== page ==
These days, because of the prevalence of virtual classrooms, you can use virtual tools to help you script your presentation. Virtual teleprompter apps like VODIUM allow you to maintain eye contact with your audience and the camera while also allowing you to read from a prepared script that is superimposed over the video image.

Control your body language

The researcher Albert Mehrabian, in his studies on human conversation, discovered that 55% of all communication appears to be non-verbal in nature. This means that over half of what you say to a classroom full of students, or to your lab partners, or to your friends on the quad, is communicated through how you hold yourself and what non-verbal cues you give.

Knowing this, you can take steps to control and even enhance your own non-verbal communication. If you stand stiff and unmoving while presenting, you may come off as nervous or incompetent to your viewers, and may need to force yourself to appear relaxed and calm.

Eye contact can make or break a presentation, especially over a virtual meeting where so much of that 55% is obscured or obfuscated by the video window. Practice keeping a good amount of eye contact with yourself in a mirror; see what feels natural and what feels like too much and apply that to your virtual meetings as well.

Because so much of our higher learning takes place over video calls now, a teleprompter app like VODIUM can help enhance your non-verbal communication. Because the script for your presentation is placed right below the camera, you can concentrate on maintaining eye contact and sending the correct verbal cues without having to constantly look down or away from your audience.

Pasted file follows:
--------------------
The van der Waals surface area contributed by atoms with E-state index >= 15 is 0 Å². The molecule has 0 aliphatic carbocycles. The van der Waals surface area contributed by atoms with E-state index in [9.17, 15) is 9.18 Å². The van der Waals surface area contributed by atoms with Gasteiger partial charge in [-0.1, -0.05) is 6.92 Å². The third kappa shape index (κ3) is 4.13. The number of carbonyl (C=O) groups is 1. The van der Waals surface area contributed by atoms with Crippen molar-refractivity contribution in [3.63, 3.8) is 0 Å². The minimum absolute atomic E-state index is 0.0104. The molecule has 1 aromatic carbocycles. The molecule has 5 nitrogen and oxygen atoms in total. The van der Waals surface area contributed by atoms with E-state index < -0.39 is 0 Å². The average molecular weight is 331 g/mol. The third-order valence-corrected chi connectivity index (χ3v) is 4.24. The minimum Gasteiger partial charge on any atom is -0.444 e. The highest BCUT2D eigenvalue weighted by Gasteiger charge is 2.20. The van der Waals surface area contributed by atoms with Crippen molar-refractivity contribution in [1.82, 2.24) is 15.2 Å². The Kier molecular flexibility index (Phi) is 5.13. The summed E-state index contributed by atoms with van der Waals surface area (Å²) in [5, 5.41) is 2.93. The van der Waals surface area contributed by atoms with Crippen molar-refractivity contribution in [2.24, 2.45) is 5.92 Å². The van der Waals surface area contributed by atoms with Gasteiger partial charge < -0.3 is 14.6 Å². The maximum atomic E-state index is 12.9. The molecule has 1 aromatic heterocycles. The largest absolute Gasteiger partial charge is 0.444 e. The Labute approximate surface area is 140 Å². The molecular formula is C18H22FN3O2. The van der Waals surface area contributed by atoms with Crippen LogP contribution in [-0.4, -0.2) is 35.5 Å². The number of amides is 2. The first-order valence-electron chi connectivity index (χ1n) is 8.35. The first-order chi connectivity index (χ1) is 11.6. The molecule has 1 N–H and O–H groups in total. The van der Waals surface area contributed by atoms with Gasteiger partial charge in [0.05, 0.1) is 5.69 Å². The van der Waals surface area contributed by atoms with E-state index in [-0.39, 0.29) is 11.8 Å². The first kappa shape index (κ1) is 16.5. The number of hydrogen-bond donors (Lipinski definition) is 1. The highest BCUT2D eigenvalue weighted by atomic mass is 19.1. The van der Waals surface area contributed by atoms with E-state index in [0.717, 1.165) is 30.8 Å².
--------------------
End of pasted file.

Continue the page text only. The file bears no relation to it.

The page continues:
Engage with your class

As a college student, being engaged in a class is difficult to achieve, especially with reduced bandwidth and little sleep. When you do, though, you can learn at a deeper level and apply that to your professional life later on. You should try to engage with your classmates as much as possible, and your professor hopes the same!

Work to bring your listeners in on your presentations. Ask for responses to what you give them, and challenge them to not just accept what you’re feeding them but to question and consider it for themselves. The more you are able to engage your classmates or students, the more they will internalize the material being presented to them, and the more likely it is they will look favorably on you and your course.

Practice active listening

Active listening is the practice of not only hearing the words of a presenter, but actively seeking to understand the meaning behind those words. It’s combining several of the tips mentioned previously in this article such as maintaining eye contact and understanding non-verbal communication to get a complete picture of what is being communicated.

For students, active listening means minimizing distractions and being fully present at the moment, focused on the class material. It’s interpreting body language, paraphrasing key points in your notes, and asking questions for clarification. For an instructor, active listening can give you insight into what topics you need to cover again.